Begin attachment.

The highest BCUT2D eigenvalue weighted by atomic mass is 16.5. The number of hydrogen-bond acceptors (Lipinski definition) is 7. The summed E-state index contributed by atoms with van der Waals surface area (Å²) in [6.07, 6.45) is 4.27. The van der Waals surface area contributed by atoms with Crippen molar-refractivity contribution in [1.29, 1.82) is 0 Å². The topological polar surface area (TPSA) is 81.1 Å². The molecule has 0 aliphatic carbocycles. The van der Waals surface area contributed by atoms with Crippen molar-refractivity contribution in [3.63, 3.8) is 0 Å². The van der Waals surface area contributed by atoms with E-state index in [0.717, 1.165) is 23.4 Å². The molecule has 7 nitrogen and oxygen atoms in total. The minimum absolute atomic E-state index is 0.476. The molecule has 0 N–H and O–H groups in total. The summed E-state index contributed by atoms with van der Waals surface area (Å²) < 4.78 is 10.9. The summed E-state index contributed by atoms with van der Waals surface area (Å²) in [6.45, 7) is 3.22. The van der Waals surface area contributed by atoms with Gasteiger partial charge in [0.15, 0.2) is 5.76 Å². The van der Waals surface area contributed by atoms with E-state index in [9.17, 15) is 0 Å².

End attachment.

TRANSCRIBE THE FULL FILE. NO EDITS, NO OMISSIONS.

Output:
The highest BCUT2D eigenvalue weighted by atomic mass is 16.5. The number of hydrogen-bond acceptors (Lipinski definition) is 7. The summed E-state index contributed by atoms with van der Waals surface area (Å²) in [6.07, 6.45) is 4.27. The van der Waals surface area contributed by atoms with Crippen molar-refractivity contribution in [1.29, 1.82) is 0 Å². The topological polar surface area (TPSA) is 81.1 Å². The molecule has 0 aliphatic carbocycles. The van der Waals surface area contributed by atoms with Crippen molar-refractivity contribution in [3.63, 3.8) is 0 Å². The van der Waals surface area contributed by atoms with E-state index in [0.717, 1.165) is 23.4 Å². The molecule has 7 nitrogen and oxygen atoms in total. The minimum absolute atomic E-state index is 0.476. The molecule has 0 N–H and O–H groups in total. The summed E-state index contributed by atoms with van der Waals surface area (Å²) < 4.78 is 10.9. The summed E-state index contributed by atoms with van der Waals surface area (Å²) in [6.45, 7) is 3.22. The van der Waals surface area contributed by atoms with Gasteiger partial charge in [0.15, 0.2) is 5.76 Å². The van der Waals surface area contributed by atoms with E-state index in [9.17, 15) is 0 Å².